As the leading treatment for trauma, Eye Movement Desensitization and Reprocessing (EMDR) has helped countless people live happier and more fulfilling lives. Bumble BLS Buzzies provide wireless, app-controlled vibrations with variable speed and intensity, engaging the nervous system and allowing clients to become more fully immersed in the therapeutic process.
In September 2021, you can take your practice to the next level with the Bumble BLS Light Bar. Sleek, lightweight and wireless, the Light Bar syncs seamlessly with the Buzzies through the Bumble BLS app for easy visual tracking with customizable colors and variable speeds. Use the built-in stand or set it up on a tripod of your own.
During play therapy, bilateral stimulation can improve emotional regulation by helping clients stay within their window of tolerance. With their kid-friendly and convenient design, Bumble BLS Buzzies are perfect for play therapists who want to use bilateral stimulation with their clients. Bumble BLS Buzzies can be worn on wristbands, held in special sweatbands, or placed in a client’s pockets while they play. With a water- and sand-proof build and no wires to worry about, Buzzies are the perfect solution for adding bilateral stimulation to play therapy.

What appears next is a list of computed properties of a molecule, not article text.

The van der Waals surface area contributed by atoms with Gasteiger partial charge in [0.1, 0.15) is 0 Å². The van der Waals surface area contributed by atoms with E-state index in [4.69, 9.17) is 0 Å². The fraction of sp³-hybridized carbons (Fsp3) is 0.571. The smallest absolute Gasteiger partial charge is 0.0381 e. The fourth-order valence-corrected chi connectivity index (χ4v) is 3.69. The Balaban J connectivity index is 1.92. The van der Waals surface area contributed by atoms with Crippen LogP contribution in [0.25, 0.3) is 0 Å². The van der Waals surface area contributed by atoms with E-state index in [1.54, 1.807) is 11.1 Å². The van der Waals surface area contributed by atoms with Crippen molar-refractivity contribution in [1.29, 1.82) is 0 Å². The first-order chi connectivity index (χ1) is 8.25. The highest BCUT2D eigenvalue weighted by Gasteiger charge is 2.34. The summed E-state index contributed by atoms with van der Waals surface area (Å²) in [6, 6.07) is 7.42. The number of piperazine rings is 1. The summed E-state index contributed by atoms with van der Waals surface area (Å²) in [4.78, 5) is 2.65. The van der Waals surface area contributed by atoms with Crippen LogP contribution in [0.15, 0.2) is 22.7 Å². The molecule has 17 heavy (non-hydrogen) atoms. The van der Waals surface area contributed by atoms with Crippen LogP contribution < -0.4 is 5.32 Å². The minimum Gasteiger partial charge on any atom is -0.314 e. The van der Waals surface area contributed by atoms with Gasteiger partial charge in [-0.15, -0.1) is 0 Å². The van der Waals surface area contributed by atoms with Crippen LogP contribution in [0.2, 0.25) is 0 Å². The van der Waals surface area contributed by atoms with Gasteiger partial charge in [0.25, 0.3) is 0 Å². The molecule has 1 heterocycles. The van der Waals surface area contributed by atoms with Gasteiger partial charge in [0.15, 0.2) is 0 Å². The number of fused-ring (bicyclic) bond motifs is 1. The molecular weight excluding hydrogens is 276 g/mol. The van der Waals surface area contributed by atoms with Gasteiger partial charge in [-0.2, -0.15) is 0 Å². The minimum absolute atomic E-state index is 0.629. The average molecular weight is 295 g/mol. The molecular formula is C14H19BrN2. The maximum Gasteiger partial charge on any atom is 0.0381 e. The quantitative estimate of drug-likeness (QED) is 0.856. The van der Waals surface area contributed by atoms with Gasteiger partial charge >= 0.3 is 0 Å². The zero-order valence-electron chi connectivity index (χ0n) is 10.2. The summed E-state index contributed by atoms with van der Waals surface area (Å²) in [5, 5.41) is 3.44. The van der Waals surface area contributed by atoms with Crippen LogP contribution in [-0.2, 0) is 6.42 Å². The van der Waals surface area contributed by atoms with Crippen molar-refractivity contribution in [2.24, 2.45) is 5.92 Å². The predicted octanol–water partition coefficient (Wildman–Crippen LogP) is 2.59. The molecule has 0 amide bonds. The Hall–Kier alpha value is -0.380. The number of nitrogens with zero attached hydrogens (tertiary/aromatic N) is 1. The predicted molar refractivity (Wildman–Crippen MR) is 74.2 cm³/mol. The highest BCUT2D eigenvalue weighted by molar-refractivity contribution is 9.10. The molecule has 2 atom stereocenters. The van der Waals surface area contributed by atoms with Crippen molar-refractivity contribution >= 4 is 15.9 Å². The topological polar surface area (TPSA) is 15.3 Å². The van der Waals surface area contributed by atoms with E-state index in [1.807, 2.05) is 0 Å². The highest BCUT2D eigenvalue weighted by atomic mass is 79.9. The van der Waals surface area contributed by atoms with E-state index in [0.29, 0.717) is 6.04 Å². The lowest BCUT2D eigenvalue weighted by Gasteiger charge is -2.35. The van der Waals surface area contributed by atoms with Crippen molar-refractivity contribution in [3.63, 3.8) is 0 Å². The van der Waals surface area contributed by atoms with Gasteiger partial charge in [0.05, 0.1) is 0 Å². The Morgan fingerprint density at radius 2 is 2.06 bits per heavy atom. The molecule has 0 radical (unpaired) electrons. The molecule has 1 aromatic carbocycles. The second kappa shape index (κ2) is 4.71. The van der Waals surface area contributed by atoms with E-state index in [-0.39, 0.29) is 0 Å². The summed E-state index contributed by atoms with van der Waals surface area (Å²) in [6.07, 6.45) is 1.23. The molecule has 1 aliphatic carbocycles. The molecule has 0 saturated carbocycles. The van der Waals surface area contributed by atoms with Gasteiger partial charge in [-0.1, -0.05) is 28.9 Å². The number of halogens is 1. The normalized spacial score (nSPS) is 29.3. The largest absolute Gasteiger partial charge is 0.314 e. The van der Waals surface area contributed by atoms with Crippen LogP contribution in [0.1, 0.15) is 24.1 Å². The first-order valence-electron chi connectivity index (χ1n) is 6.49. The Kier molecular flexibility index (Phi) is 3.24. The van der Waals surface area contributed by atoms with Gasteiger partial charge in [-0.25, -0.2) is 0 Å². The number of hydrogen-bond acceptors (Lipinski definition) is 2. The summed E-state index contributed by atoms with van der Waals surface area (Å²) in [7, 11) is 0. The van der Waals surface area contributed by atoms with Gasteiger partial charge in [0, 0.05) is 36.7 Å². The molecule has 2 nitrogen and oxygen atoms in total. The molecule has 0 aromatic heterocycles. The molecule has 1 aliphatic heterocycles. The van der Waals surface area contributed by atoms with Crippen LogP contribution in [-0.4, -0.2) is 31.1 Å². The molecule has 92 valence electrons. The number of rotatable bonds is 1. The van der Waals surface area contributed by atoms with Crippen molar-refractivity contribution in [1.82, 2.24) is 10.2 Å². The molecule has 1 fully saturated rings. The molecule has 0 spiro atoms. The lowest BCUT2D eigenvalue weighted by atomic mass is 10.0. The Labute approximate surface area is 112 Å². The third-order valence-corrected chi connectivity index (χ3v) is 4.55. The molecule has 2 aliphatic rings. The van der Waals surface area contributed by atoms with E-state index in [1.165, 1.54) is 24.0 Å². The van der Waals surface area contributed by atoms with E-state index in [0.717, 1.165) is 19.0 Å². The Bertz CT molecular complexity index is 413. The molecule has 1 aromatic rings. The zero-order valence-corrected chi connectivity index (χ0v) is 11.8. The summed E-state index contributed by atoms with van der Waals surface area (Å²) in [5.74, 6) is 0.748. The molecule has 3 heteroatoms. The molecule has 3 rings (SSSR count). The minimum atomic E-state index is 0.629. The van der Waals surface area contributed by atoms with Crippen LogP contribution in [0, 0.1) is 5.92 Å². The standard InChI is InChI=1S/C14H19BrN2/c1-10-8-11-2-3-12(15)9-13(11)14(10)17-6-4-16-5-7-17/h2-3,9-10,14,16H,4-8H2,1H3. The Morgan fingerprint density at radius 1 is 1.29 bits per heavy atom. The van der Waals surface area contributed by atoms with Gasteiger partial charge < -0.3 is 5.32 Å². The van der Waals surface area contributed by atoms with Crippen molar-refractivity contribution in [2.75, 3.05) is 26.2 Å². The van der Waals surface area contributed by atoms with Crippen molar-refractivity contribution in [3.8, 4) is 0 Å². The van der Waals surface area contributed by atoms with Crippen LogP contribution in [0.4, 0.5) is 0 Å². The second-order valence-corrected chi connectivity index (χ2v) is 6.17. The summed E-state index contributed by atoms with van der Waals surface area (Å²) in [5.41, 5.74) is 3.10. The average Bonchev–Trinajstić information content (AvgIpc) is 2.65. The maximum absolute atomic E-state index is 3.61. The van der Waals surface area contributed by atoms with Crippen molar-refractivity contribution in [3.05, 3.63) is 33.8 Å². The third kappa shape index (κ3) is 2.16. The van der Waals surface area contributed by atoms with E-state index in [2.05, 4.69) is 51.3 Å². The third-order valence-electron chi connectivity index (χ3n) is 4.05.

Even if you aren’t using EMDR, Bumble BLS Buzzies can help improve the effectiveness of therapy for your adult clients. By creating bilateral stimulation, Buzzies regulate the central nervous system and promote a sense of calm that will widen the window of tolerance for exploring difficult or painful emotions.
Clients can also use Buzzies at home for resourcing or to help regulate the nervous system as a coping tool. Under the guidance of a therapist, buzzies can be used to regulate the nervous system in the home. Settings for home use are limited to slow BLS vibrations that can fair with calming BLS music. Because of the capacity to stimulate sensory changes outside of conscious control, Bilateral stimulation is not recommended for people with dissociative disorders, complex trauma or severe mental illness (ex. Schizophrenia, etc) without guidance from a therapist.